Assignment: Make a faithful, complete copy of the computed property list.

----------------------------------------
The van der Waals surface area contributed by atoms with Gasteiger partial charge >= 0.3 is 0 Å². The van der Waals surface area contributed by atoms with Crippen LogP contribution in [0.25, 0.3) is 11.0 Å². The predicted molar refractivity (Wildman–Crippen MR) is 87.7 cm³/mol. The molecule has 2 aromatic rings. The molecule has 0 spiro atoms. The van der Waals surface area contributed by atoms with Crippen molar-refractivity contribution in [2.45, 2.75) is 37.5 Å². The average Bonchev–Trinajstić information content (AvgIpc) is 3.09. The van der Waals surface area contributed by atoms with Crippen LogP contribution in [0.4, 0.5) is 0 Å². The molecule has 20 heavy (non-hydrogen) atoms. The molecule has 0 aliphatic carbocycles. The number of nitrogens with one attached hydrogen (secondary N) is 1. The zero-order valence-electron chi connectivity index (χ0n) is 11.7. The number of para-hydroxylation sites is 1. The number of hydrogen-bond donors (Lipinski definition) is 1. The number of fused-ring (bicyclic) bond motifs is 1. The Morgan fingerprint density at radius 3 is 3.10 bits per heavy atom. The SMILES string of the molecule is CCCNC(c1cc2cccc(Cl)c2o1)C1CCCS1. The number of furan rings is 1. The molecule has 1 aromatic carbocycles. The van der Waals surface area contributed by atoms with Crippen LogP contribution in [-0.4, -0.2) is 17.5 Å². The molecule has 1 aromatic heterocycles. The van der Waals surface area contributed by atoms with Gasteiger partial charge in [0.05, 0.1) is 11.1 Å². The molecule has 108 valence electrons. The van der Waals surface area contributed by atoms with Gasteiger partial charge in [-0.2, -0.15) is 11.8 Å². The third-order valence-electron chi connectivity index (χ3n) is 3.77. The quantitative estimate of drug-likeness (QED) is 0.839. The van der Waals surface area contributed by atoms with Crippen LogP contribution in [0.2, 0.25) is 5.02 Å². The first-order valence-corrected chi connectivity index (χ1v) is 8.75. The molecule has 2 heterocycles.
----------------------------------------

The van der Waals surface area contributed by atoms with Gasteiger partial charge >= 0.3 is 0 Å². The van der Waals surface area contributed by atoms with Crippen LogP contribution in [0.25, 0.3) is 11.0 Å². The predicted molar refractivity (Wildman–Crippen MR) is 87.7 cm³/mol. The molecule has 2 aromatic rings. The molecule has 0 spiro atoms. The van der Waals surface area contributed by atoms with Crippen molar-refractivity contribution in [2.45, 2.75) is 37.5 Å². The average Bonchev–Trinajstić information content (AvgIpc) is 3.09. The van der Waals surface area contributed by atoms with Crippen LogP contribution in [0.4, 0.5) is 0 Å². The molecule has 20 heavy (non-hydrogen) atoms. The molecule has 0 aliphatic carbocycles. The number of nitrogens with one attached hydrogen (secondary N) is 1. The zero-order valence-electron chi connectivity index (χ0n) is 11.7. The number of para-hydroxylation sites is 1. The number of hydrogen-bond donors (Lipinski definition) is 1. The number of fused-ring (bicyclic) bond motifs is 1. The Morgan fingerprint density at radius 3 is 3.10 bits per heavy atom. The SMILES string of the molecule is CCCNC(c1cc2cccc(Cl)c2o1)C1CCCS1. The number of furan rings is 1. The molecule has 1 aromatic carbocycles. The van der Waals surface area contributed by atoms with Crippen LogP contribution in [-0.4, -0.2) is 17.5 Å². The molecule has 1 aromatic heterocycles. The van der Waals surface area contributed by atoms with Gasteiger partial charge in [0.05, 0.1) is 11.1 Å². The molecule has 108 valence electrons. The van der Waals surface area contributed by atoms with Gasteiger partial charge in [-0.2, -0.15) is 11.8 Å². The third-order valence-electron chi connectivity index (χ3n) is 3.77. The quantitative estimate of drug-likeness (QED) is 0.839. The van der Waals surface area contributed by atoms with Crippen LogP contribution in [0.2, 0.25) is 5.02 Å². The first-order valence-corrected chi connectivity index (χ1v) is 8.75. The molecule has 2 heterocycles.